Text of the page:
Outdoor learning is becoming a fundamental part of the school curriculum.
Research continues to highlight the plethora of benefits it has on pupil health and wellbeing, from reducing obesity to improved cognitive function. And the opportunities also allow children to become more environmentally aware.
The University of Helsinki’s professor in early childhood education, Annina Kuusisto, echoes this statement. When discussing the positive impacts of outdoor learning, she explained:
“These children will understand much more easily why it’s important to recycle and pick up trash. It’s a small thing but it’s important as it helps build respect for the environment. They will be more likely to take action in the future to protect nature and fight climate change.”
And at a time where climate change continues to dominate the headlines, inspiring the next generation through the use of outdoor learning becomes even more important.
That’s why we’ve put this blog together; to inspire teachers with three outdoor learning ideas for winter.
Seasonal scavenger hunts
Scavenger hunts can be an excellent way of getting creative and taking the classroom outdoors.
One idea could see teachers split the pupils into teams to find certain items the fastest, developing teamwork and cooperation skills.
Alternatively, the lesson could be taken at a slightly slower pace by examining certain soils or animals along the route. And as nature changes with the seasons, lessons can be adapted accordingly.
Furthermore, scavenger hunts can be developed to suit pupils of all age groups. GCSE students, for example, could have a slightly more in depth list or set of tasks compared to primary school pupils.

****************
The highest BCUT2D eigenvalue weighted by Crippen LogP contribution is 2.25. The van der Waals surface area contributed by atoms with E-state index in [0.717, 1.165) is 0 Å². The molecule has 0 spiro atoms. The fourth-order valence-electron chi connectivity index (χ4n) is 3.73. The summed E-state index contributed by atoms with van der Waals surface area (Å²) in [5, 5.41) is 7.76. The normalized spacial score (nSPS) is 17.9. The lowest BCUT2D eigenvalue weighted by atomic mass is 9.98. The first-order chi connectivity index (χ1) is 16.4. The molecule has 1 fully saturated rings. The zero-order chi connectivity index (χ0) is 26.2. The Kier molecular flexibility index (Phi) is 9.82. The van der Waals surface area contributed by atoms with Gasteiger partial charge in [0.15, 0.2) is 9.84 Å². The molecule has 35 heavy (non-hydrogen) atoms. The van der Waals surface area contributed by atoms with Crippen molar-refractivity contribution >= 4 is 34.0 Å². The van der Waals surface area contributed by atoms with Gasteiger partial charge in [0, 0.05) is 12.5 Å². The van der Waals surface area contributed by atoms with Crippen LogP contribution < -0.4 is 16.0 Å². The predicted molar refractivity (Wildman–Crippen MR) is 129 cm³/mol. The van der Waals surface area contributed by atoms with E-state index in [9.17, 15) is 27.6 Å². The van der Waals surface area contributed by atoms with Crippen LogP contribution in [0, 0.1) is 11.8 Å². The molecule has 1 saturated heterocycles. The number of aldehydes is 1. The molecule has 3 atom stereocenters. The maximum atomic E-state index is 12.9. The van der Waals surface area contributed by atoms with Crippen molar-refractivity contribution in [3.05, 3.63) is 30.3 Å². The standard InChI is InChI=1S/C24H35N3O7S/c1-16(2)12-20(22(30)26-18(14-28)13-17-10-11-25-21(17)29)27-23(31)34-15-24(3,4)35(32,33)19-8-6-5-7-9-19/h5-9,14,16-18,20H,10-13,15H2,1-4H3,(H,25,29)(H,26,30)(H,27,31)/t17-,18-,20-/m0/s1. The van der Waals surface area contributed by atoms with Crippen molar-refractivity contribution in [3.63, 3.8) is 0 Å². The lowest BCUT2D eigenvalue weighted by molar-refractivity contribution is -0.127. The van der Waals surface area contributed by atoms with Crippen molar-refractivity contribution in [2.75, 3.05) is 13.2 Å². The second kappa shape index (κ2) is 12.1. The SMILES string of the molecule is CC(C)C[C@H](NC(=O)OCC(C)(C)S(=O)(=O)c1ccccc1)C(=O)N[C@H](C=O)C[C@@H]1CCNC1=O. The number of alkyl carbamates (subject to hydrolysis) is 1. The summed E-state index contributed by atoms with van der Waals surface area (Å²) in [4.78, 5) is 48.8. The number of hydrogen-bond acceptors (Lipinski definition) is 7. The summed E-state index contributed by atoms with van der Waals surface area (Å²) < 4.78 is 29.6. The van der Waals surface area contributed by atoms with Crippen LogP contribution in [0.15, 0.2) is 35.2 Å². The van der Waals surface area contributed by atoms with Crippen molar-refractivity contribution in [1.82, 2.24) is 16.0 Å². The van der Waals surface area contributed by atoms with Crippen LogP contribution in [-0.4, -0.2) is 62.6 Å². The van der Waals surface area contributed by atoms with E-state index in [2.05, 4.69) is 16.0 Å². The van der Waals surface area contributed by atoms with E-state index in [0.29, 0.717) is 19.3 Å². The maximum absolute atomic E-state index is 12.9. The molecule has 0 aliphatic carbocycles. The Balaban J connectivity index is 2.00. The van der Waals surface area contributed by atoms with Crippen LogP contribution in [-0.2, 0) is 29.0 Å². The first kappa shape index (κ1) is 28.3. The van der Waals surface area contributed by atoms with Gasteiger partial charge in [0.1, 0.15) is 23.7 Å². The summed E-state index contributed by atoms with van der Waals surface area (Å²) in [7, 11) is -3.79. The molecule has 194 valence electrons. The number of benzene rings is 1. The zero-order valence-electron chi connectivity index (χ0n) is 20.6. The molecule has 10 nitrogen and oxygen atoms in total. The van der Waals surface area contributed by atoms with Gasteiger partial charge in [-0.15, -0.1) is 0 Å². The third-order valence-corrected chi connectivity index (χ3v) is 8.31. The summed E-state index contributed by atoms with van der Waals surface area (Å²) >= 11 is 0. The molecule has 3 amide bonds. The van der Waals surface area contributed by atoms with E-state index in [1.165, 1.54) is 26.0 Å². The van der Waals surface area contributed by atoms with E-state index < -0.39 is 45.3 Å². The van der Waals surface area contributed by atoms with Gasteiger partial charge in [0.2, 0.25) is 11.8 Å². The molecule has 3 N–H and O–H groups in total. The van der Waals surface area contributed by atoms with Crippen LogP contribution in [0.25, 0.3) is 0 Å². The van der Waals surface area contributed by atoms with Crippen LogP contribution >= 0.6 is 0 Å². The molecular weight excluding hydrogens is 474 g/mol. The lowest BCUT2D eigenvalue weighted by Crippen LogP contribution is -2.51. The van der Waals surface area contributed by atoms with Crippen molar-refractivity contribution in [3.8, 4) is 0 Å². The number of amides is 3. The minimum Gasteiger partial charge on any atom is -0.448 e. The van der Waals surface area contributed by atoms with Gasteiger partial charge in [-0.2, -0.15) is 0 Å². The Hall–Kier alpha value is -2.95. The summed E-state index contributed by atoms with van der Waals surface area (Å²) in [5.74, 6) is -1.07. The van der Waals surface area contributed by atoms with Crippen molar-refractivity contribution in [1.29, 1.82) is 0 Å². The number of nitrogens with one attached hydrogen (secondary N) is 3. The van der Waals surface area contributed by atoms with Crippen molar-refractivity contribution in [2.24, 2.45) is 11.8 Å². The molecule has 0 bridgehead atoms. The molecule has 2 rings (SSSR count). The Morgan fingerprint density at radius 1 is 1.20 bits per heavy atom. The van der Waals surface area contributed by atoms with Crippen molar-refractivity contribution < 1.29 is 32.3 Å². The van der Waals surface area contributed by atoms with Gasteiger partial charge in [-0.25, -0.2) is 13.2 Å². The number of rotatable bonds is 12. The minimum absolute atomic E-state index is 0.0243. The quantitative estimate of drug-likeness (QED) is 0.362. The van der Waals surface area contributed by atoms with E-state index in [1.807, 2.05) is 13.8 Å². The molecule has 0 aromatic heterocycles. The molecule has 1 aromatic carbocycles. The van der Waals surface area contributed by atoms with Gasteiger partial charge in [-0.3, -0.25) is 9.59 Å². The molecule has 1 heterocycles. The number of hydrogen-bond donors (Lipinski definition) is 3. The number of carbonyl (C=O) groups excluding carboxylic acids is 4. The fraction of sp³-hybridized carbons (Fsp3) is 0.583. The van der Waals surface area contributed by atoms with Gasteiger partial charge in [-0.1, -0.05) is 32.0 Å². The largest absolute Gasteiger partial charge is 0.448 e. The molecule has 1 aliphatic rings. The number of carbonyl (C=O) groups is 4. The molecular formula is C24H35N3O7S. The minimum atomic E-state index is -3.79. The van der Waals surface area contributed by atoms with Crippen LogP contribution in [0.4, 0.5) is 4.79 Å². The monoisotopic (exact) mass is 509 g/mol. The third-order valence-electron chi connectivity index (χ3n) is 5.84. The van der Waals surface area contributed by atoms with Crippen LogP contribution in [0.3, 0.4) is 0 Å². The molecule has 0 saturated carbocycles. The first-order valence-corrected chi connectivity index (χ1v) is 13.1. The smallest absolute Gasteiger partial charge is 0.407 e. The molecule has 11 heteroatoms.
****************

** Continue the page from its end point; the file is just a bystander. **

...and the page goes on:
To really spark the imagination, art classes could be taken outside. And again, this can be used for all ages.
It could be as simple as moving outside to the school field to draw the surrounding environment.
Or teachers could make a bit more of an adventure by taking pupils to a certain viewpoint or landscape. Here, students could be tasked with drawing the outlines of the area, or asked to focus on one specific detail.
To incorporate multiple topics and think slightly outside the box, writing challenges could be incorporated to the outdoor learning plans.
Writing outdoors underneath a canopy or in the school field is an easy idea to provide a change of scenery for writing challenges.
Or, pupils could be tasked with spending 20 minutes outside at the start of a lesson to find something of inspiration to base a short story on.
Alternatively, if teachers are aware of outdoor learning for other subjects, they could set pupils a challenge of writing about aspects from those lessons.
There are a host of other outdoor learning ideas for winter around, but we’re hoping this has provided some inspiration as we head into the colder months.
If you outdoor learning area is unfit for winter and requires an external shelter, contact us below and our team will be delighted to assist!